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Evidence-Based Benefits of Green Tea

Green tea is found to stem post-extraction bleeding, reduce pain, and aid periodontal health.

Bleeding following a tooth extraction is normal. In fact, the formation of a blood clot in the empty socket is a necessary part of the healing process. But there are cases in which the post-operative bleeding may be excessive. This can happen for any number of reasons. But one way or another, the bleeding needs to be controlled.

HEMOSTATIC MEASURES

The application of pressure, such as biting down on gauze on the extraction site is often the first recommendation to curb bleeding. The next step may be to apply cold compresses, clove oil, and saltwater. If these fail, hemostatic agents, such as tranexamic acid used as a mouthrinse, may be considered.

Green tea, as a hemostatic remedy, has been gaining more attention recently. A 2014 study evaluated the efficacy of using green tea extract to control gingival bleeding following a posterior mandibular extraction. Sixty-two patients were given either green tea extract-impregnated sterile gauze or plain sterile gauze to bite on.1

The study showed that green tea extract was significantly effective in stopping socket bleeding and in reducing subsequent oozing. The researchers attribute these effects to the fact that while all teas contain tannins, a type of polyphenol featuring astringent properties that result in vasoconstriction, green tea, in particular, is rich in polyphenol compounds (antioxidants).

ADDITIONAL BENEFITS

But hemostasis is not the only benefit offered by green tea. In a recent study, researchers found that patients biting on green tea-impregnated gauze reported significantly less pain than those biting on saline-soaked gauze. They concluded that green tea extract may be an appropriate and safe choice for post-operative pain control.2

Green tea also has antimicrobial properties. It even inhibits the growth of Staphylococcus aureus and Pseudomonas aeruginosa and decreases the microbial load, reducing the risk of surgical site infection.3

Indeed, several studies have shown beneficial effects of green tea on periodontal and oral tissues.4,5

WHY GREEN TEA?

So, what’s so special about green tea? Though white, black, oolong, and green tea are all derived from the same plant (Camellia sinensis), they originate from different varieties and are processed differently.2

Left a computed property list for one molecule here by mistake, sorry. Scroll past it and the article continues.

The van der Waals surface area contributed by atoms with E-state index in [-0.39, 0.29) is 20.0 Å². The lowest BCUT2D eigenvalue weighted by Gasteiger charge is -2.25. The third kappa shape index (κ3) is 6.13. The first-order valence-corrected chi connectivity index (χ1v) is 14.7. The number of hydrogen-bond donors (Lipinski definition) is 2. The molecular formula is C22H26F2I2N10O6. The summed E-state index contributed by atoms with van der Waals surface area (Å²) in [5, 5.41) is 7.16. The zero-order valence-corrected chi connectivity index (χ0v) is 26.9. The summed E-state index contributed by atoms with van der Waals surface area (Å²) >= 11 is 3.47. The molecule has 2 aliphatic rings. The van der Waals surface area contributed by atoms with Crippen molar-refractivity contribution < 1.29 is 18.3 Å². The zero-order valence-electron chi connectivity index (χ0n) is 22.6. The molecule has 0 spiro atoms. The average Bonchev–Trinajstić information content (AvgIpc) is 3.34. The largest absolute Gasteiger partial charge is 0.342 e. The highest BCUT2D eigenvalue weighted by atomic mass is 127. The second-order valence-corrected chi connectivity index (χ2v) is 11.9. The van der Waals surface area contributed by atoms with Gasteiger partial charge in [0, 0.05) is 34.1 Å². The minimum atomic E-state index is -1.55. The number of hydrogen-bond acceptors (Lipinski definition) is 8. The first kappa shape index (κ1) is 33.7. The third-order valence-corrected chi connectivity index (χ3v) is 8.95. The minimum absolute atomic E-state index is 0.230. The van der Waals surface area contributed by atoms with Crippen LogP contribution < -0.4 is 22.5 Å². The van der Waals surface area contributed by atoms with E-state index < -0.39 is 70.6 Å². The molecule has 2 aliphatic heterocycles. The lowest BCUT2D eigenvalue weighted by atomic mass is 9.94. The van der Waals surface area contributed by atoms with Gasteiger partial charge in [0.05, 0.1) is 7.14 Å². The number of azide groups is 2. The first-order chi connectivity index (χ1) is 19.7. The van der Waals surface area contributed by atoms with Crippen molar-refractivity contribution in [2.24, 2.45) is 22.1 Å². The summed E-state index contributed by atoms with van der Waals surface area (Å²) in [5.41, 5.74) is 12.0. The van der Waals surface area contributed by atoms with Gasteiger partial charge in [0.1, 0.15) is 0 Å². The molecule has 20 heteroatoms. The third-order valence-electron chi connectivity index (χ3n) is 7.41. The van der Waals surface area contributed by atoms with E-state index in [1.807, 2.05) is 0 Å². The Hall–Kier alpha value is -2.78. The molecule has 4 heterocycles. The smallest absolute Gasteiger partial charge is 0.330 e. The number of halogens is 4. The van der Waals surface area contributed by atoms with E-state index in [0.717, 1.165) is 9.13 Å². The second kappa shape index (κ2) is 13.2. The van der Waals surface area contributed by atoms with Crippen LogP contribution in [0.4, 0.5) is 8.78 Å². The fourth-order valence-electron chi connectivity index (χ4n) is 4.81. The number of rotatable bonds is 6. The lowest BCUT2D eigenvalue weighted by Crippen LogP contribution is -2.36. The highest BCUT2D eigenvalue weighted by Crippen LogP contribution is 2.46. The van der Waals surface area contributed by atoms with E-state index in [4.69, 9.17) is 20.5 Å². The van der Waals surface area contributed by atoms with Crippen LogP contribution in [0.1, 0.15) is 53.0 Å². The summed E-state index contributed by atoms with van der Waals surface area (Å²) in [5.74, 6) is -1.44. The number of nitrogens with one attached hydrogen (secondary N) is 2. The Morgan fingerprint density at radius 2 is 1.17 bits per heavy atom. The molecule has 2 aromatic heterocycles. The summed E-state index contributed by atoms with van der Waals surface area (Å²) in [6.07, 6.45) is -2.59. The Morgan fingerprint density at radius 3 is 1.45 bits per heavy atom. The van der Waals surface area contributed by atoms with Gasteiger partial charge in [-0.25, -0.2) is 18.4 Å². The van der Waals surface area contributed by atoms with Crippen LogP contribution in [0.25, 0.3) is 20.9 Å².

Unlike black tea, green tea leaves are quickly heated after harvesting, and not allowed to oxidize. While both black and green teas are rich in antioxidants, green tea contains epigallocatechin-3-gallate. This component is widely reported to have numerous health benefits, including metabolic regulation, as an antioxidant and anti-inflammatory, and as an anticancer agent.

REFERENCES

  1. Soltani R, Haghighat A, Fanaei M, Asghari G. Evaluation of the effect of green tea extract on the prevention of gingival bleeding after posterior mandibular teeth extraction: a randomized controlled trial. Evid Based Complement Alternat Med. 2014:2014:857651.
  2. Sh EM, Haghighat A, Fattahi B, Tajmiri G, Alizargar J. Evaluation of the effect of green tea extract on postoperative pain management following surgical removal of impacted mandibular third molar. Dent Res J (Isfahan). 2023;20:17.
  3. Kalalinia F, Amiri N, Mehrvarzian N, et al. Topical green tea formulation with anti-hemorrhagic and antibacterial effects. Iran J Basic Med Sci. 2020;23:1085–1090.
  4. Woelber JP, Reichenbächer K, Groß T, Vach K, Ratka-Krüger P, Bartha V. Dietary and nutraceutical interventions as an adjunct to non-surgical periodontal therapy — a systematic review. Nutrients. 2023;15:1538.
  5. Vyas T, Nagi R, Bhatia A, Kumar Bains S. Therapeutic effects of green tea as an antioxidant on oral health — a review. J Family Med Prim Care. 2021;10:3998-4001.
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